Skip to main content
The Web      Powered by
powered by Yahoo!

Viewers react passionately to Gibson's film

Viewers react as they watch a special screening of "The Passion of the Christ" at a theater in El Paso, Texas, on Tuesday.

Story Tools

From the Wolf Blitzer Reports staff in Washington:

WASHINGTON (CNN) -- Today is Ash Wednesday and the opening day of one of the most talked about films in recent memory -- Mel Gibson's controversial portrayal of the crucifixion of Jesus, "The Passion of the Christ."

From Texas -- where moviegoers called it "stunning" and "really powerful," to Australia -- where one audience member "got shivers" while another called it "sickening" and "emotionally difficult," to the Vatican -- where the Pope himself had a private screening -- Mel Gibson's "The Passion of the Christ" has people talking, and the faithful flocking to theaters by the thousands.

In Plano, Texas, a Christian businessman spent $42,000 to buy out a local 20-screen movie house for back-to-back screenings of the movie beginning at dawn.

Nationwide, the film opened today on 2,500 screens amid considerable controversy.

Follow the news that matters to you. Create your own alert to be notified on topics you're interested in.

Or, visit Popular Alerts for suggestions.

Among the issues, Gibson's graphic depiction of the crucifixion -- which one critic calls "a sickening death trip," and another, "the goriest story ever told."

Some moviegoers agreed.

"I thought it was gruesome and bloody," said one.

"It was extremely violent. I believe it's really sick as would be a crucifixion," said another.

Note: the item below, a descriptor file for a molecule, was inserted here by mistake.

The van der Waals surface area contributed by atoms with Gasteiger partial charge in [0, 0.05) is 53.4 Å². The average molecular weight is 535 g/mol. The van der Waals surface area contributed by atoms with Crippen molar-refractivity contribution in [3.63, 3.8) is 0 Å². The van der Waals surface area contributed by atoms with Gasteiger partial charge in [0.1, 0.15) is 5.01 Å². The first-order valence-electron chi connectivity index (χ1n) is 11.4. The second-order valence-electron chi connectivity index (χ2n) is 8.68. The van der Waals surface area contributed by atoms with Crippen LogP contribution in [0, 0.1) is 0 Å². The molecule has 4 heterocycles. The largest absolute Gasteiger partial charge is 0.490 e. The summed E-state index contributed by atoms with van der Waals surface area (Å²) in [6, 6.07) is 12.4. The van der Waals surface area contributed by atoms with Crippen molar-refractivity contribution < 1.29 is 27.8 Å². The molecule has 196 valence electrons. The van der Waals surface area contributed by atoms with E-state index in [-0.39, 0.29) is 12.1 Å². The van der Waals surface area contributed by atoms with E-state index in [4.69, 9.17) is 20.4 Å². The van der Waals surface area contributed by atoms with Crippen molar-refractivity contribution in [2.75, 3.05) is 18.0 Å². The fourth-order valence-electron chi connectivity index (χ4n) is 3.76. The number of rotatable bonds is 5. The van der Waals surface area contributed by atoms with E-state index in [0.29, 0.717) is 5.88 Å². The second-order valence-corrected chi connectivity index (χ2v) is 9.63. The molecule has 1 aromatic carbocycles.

Also controversial is the movie's portrayal of Jews, which is sparking concern among some that it could inflame anti-Semitism.

Gibson says he's not anti-Semitic.

"It's ludicrous," Gibson told ABC recently. "It's ludicrous to think this. I don't want to lynch any Jews. It's not what I'm about. I love them. I pray for them."

But the portrayal of Jews is troubling to some people who've protested against the film.

Scholars and now the Vatican say it was not Jews who killed Jesus.

But critics say the movie is not as definitive on that point.

Says David Sterritt, the film critic for the Christian Science Monitor, "It certainly leaves the door open for anybody who comes in already contaminated with the germs of anti-Semitism. This will feed those germs."

Story Tools
Subscribe to Time for $1.99 cover
Top Stories
Father guilty of killing 9 of his children
Top Stories
CNN/Money: Security alert issued for 40 million credit cards

International Edition
CNN TV CNN International Headline News Transcripts Advertise With Us About Us
   The Web     
Powered by
© 2005 Cable News Network LP, LLLP.
A Time Warner Company. All Rights Reserved.
Terms under which this service is provided to you.
Read our privacy guidelines. Contact us.
external link
All external sites will open in a new browser. does not endorse external sites.
 Premium content icon Denotes premium content.
Add RSS headlines.